I'm starting to build a life for myself that includes making jewelry and art, teaching classes for kids and supporting other artists who are on a similar path.  The support peice comes through my blog and through women's circles that I'm participating in and plan to start facilitating as well.  I think it's really important to encourage and support other women and to let them know what they're doing made a difference to you, that it mattered.  So I'm focusing on sharing the greatness I see in others to both support those who are doing it (like you) and help those aspiring to similar greatness to know where to begin.

Tuesday, August 6, 2013

seeking stories to share

It's been quite awhile since I've shared a creative Late Bloomer story and quite frankly I am antsy.  I am putting my intentions out there with high expectations that the answer(s) will come.  This is what I know to be true, 
 "be clear on your intention and the Universe will rise up to meet you wherever you are".
I am looking for creative Late Bloomer stories to tell.  We all have a story and when we share our creative Late Bloomer story it may just be the one that someone else can relate to and therefore encourage her to let her creative spirit out to play.  You just never know!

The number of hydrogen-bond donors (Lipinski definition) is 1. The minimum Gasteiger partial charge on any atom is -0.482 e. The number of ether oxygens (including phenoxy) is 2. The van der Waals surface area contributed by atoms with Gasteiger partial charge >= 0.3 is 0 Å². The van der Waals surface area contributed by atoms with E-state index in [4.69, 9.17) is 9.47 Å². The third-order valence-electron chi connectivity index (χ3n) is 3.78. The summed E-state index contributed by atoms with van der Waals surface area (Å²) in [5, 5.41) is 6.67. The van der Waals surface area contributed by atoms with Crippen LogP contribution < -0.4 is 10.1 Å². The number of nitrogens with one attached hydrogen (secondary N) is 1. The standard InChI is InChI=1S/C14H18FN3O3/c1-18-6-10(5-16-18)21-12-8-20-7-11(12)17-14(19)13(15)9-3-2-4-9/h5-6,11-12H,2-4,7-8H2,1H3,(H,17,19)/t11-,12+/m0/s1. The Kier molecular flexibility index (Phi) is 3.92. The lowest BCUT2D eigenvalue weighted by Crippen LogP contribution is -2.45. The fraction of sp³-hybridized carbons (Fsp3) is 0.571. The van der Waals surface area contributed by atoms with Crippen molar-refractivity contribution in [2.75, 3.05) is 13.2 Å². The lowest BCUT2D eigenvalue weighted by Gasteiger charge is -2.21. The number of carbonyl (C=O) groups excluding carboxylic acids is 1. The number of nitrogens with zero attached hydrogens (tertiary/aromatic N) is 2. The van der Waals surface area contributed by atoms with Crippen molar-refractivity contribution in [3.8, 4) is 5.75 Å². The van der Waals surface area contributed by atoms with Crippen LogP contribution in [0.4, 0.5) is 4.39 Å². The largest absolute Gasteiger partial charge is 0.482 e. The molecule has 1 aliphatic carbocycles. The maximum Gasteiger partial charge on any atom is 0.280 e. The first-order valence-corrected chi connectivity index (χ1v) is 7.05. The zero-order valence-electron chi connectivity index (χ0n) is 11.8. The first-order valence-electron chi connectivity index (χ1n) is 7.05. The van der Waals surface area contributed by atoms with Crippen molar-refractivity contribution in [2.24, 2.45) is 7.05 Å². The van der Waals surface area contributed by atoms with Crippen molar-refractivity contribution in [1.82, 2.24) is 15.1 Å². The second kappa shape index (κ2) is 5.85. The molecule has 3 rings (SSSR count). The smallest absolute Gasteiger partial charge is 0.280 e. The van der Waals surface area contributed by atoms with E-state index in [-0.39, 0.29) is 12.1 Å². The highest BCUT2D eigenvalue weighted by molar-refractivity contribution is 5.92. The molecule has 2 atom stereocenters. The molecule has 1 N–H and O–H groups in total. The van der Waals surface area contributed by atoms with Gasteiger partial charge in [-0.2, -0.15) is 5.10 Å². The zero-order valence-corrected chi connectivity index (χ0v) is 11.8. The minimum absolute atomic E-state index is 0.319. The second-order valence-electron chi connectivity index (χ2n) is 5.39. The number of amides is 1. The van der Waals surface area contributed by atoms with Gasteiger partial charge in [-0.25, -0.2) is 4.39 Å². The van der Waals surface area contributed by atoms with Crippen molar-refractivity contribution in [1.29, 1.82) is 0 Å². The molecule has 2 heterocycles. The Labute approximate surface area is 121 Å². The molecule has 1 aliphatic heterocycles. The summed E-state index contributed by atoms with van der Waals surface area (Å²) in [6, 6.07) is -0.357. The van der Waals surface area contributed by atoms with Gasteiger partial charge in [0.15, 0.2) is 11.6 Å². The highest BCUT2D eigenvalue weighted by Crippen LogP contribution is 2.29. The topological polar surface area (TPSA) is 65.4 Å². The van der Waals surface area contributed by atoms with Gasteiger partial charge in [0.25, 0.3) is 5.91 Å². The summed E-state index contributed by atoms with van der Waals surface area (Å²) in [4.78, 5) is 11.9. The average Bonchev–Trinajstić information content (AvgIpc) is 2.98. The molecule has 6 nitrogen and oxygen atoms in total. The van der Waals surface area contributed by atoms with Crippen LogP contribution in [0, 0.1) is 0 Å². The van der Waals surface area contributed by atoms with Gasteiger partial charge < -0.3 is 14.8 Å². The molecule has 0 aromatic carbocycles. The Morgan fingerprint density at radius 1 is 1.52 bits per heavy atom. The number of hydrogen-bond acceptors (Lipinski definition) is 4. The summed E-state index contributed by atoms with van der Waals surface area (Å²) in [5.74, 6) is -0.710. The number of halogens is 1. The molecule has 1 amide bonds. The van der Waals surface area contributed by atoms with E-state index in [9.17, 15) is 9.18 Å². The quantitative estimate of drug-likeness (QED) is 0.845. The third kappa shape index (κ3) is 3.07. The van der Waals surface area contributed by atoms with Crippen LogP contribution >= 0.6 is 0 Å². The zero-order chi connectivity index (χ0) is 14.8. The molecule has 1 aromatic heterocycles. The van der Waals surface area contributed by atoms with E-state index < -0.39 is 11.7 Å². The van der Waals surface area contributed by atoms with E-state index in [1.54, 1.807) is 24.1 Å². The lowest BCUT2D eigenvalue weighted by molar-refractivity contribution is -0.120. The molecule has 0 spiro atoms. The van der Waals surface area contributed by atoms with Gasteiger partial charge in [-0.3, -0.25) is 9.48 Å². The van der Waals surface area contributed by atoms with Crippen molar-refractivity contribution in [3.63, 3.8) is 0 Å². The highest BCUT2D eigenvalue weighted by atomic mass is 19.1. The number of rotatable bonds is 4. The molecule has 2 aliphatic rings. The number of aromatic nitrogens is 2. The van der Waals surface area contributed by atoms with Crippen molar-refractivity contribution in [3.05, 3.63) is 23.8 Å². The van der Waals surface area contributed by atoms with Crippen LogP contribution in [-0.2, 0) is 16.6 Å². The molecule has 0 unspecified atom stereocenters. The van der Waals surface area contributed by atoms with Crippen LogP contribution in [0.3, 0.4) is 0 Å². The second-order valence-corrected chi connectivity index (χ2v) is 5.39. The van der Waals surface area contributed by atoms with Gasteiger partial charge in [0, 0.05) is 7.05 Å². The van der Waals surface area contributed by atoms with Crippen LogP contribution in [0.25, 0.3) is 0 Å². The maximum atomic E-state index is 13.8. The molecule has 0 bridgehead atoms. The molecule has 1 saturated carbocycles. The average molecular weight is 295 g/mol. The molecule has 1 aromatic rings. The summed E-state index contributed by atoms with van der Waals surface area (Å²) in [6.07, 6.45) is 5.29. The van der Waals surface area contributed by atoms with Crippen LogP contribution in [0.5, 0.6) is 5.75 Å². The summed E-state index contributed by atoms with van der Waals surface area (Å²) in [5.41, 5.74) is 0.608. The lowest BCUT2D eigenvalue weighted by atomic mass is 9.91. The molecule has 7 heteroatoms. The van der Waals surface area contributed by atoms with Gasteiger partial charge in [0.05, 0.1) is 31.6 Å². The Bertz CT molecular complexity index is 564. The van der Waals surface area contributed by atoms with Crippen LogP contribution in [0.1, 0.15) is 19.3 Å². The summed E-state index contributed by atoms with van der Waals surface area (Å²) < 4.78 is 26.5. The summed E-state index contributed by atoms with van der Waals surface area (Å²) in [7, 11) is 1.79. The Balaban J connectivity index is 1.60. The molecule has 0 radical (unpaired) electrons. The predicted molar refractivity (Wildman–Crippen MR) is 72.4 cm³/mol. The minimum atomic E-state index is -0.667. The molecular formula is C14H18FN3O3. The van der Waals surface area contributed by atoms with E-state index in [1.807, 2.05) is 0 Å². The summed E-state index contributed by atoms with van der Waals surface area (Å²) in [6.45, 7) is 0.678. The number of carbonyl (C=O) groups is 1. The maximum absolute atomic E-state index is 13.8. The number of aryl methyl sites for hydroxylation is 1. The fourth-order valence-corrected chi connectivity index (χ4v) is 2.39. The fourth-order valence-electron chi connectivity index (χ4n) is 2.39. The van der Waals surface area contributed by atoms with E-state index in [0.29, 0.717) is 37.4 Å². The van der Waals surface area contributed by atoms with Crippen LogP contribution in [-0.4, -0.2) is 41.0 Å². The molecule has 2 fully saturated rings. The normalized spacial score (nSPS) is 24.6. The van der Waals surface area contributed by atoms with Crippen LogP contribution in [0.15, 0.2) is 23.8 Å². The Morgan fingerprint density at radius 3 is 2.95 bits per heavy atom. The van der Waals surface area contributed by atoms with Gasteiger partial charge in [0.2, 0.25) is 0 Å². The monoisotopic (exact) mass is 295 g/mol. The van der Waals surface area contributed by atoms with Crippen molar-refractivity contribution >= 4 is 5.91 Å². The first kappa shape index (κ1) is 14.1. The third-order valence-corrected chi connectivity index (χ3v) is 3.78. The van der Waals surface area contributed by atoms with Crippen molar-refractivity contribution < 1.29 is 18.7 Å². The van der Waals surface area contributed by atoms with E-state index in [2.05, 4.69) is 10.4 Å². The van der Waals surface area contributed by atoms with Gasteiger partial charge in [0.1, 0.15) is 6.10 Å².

Read the Wikipedia definition below.  If it fits you or someone you know please allow me share your story.
It's real easy.  You send me the info and I design the post.  Just contact me at and I will eagerly tell you more.

Wednesday, June 12, 2013

Teresa Taylor

 I am still blooming, and I couldn't be happier about it.

I grew up with a very creative mother. We had limited resources, and yet she still seemed to find ways to create unique things. Something as simple as cutting paper star shapes out of magazine pages, and hanging them over our dinner table. The seed of creativity was in my brain, however I never felt a need to explore it.     

Ten years ago I gave birth to my third daughter. During this much wanted pregnancy, I suffered from severe anti-partum depression. Just by chance I started a craft project, and three hours later, realized I had actually been meditating. The creativity took my mind to a different place.  My sadness took a break.

After my beautiful daughter was born, I made my first mosaic project. And I was HOOKED.  Making something beautifully expressive out of tiny pieces of anything and everything, just does something to my heart and psyche.

I have since volunteered on public projects, freelanced, taken some courses and participated in shows abroad in France, as well as local art shows, and every once in awhile show some pieces in our local gallery. I am still blooming, and I couldn't be happier about it. :)

Some links:
Anzy le Duc mosaic project, Anzy le Duc, France

Photo St.lukes mosaic mural, San Francisco